International Yacht Race Charts Course To Avoid Endangered Whales
After an exhausting journey of more than 4500 nautical miles of intense high sea racing, the vessels participating in the Volvo Ocean Race are now approaching Boston, on the 6th leg of this global race. The route to Boston, has presented a further challenge; to plot a course that reduces the risk of collision with one of the world’s most critically endangered whales, the North Atlantic right whale, of which there are fewer than 400 individuals left.
The Volvo Ocean Race vessels will sail entirely outside the Seasonal Managed Areas for right whales and have voluntarily agreed to avoid transiting through any portion of the Stellwagen Bank National Marine Sanctuary in an effort to reduce risks of collisions with whales.
Right whales are slow moving and often travel just below the surface, a behavior that has left them particularly vulnerable to the increasing levels of vessel traffic along the eastern seaboard of the United States. A recent incident involving a federal research vessel from the National Oceanic and Atmospheric Administration that hit a whale, shows the high risk of a collision with a boat even when it is manoeuvred by highly trained staff.
WDCS congratulates the race organizers for this progressive and cautious decision. “While this does not completely eliminate the risk of colliding with a whale during this leg altogether, it provides a significant reduction in risk and demonstrates a commitment from the race organizers which we hope organizers of similar events around the world will follow. We call on the sailors and organizers to be extremely cautious and do all they can to watch out for whales and act accordingly when whales are observed” says Regina Asmutis-Silvia, conservation biologist at WDCS.
The Stellwagen Bank National Marine Sanctuary, the region off the Boston coastline is a critical feeding area for a number of large whale species including the North Atlantic right whale. While a record 39 North Atlantic right whale calves have been born this year, human induced mortalities from vessel strikes and fishing gear entanglements continue to hamper the recovery of this species.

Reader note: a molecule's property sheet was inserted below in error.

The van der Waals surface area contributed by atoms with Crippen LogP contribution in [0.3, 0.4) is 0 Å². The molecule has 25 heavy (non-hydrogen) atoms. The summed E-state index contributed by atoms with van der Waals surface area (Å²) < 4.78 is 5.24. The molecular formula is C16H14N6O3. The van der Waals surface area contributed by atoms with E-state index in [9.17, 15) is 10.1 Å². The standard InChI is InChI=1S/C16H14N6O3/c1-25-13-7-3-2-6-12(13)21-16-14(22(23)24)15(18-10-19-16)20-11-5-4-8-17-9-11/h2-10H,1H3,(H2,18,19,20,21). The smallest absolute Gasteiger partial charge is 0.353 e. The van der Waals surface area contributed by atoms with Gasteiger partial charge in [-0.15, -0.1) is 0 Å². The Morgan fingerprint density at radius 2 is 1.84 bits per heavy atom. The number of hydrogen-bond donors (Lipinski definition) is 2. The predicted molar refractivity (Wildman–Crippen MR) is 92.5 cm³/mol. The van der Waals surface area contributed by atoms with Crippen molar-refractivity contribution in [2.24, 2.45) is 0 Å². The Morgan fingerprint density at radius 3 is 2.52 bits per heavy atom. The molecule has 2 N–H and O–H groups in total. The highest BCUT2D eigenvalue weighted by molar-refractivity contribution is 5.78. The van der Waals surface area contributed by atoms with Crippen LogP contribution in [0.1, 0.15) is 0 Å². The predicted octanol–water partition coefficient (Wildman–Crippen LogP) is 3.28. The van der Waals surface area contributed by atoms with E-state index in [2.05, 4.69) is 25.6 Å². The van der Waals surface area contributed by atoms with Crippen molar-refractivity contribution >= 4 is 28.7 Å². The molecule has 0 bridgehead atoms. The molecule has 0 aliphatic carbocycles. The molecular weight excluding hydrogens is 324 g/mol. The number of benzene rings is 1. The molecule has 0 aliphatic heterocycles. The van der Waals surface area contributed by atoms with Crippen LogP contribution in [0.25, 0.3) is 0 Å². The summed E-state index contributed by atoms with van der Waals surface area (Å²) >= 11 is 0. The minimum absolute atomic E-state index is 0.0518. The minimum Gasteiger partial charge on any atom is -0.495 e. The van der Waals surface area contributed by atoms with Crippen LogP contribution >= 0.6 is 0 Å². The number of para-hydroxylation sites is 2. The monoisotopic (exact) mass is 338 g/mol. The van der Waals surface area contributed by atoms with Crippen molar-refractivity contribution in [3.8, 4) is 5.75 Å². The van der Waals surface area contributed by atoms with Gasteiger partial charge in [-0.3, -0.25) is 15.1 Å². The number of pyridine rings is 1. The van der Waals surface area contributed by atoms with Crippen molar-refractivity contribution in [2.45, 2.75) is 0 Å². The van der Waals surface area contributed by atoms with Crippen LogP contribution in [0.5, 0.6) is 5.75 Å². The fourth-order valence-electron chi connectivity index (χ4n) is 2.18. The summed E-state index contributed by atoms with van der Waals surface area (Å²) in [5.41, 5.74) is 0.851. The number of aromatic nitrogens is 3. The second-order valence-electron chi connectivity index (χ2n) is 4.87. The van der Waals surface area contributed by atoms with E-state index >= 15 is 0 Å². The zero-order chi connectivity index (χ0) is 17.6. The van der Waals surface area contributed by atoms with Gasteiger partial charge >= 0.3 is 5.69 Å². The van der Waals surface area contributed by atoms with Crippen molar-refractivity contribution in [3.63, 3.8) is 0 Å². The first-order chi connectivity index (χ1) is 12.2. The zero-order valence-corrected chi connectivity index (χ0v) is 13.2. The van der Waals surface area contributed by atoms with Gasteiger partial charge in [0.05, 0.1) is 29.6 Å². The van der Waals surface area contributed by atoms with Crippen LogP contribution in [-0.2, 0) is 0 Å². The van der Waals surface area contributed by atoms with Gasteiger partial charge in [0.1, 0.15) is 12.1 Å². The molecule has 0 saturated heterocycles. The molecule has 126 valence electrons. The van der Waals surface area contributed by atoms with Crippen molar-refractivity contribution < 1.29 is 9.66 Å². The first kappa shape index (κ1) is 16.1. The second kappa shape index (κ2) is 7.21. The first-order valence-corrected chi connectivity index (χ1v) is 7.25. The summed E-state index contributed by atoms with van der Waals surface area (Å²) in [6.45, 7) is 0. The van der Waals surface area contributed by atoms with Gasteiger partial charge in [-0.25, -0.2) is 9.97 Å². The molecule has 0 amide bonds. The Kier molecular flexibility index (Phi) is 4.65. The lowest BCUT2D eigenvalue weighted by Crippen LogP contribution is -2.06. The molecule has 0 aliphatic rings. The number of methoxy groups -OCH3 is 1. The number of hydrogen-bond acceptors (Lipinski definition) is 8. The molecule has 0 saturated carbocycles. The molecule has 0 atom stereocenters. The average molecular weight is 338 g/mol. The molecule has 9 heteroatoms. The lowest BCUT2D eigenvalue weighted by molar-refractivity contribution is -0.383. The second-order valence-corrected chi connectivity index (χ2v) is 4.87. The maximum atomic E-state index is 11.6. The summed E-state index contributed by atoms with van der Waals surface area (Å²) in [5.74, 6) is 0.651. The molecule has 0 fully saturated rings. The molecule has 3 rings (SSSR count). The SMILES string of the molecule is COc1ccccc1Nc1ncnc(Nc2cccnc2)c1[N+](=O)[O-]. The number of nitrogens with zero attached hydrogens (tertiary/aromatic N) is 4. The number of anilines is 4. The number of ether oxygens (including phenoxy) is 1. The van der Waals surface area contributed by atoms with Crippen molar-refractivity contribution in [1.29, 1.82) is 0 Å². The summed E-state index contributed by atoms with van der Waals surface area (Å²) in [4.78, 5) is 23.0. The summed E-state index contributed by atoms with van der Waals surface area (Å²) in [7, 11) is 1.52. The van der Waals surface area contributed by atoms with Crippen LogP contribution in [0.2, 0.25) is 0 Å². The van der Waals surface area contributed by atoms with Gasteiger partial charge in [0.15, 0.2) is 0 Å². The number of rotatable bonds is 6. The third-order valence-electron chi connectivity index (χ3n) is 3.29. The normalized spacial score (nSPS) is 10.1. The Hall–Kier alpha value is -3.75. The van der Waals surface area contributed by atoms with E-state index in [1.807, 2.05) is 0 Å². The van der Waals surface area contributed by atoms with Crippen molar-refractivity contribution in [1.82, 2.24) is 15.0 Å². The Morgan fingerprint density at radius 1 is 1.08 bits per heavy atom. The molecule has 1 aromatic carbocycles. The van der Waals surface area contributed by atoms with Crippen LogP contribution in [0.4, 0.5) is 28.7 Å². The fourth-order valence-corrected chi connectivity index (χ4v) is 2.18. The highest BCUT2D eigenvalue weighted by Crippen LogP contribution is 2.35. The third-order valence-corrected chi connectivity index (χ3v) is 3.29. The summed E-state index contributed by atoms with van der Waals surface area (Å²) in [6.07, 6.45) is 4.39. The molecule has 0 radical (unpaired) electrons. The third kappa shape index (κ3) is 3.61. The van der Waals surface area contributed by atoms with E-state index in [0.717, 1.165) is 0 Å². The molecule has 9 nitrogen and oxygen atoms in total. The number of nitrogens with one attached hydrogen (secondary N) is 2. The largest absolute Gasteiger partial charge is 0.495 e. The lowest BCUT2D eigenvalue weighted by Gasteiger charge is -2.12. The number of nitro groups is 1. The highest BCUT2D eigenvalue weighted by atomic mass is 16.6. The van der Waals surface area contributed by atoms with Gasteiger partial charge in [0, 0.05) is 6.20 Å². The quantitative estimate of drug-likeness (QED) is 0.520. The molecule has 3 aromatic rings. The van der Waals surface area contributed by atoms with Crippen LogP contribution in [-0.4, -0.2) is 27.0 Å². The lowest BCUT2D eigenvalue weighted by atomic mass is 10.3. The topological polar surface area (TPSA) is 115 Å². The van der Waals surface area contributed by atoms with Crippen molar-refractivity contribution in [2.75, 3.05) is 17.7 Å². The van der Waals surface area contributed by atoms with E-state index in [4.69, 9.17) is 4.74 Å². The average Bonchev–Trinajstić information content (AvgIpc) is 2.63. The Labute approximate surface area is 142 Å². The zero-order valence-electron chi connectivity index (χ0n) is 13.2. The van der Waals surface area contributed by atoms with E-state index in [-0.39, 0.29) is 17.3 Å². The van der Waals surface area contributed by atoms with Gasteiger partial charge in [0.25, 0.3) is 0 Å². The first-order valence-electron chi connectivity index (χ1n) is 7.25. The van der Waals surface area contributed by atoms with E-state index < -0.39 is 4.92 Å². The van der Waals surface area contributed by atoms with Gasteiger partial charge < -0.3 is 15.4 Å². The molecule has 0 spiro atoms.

After many years of campaigning, WDCS welcomed the decision by the US government to impose legislation in December 2008 when the National Marine Fisheries Service enacted a rule to reduce Ship Strikes to North Atlantic Right Whales. The rule requires a 10knots seasonal speed limit through specific right whale habitats, including large portions of the Gulf of Maine as well as the Stellwagen Bank National Marine Sanctuary, east of Boston. While sailing, these racing boats often move at speeds of 25knots or faster, presenting a risk to whales, and to the racers, should a collision occur.
“The survival of each individual is critical to the survival of this species” continued Asmutis-Silvia of WDCS. “These animals routinely feed just below the surface, out of sight, but not out of harms way” said Asmutis “The only means to reduce risk is to slow down, or avoid known right whale habitats”.
WDCS is calling on all boat and vessel operators to report sightings of right whales to the National Marine Fisheries Sightings Advisory System in the US (T. 1-978-585-8473) so that the race organisers can quickly communicate with the vessels racing.
WDCS, has been environmental partner of Team Russia which participated in the race under the banner of “We sail for the Whale” until it had to suspend racing end of December due to the global financial crises. ‘We Sail for the Whale’ is an international programme from WDCS involving whale-watch operators, sailors and sailing organizations around the world, working together to raise awareness of the need for safe homes for whales and dolphins, protected areas where they can feed, breed and take shelter. The campaign can be joined at http://www.whales.org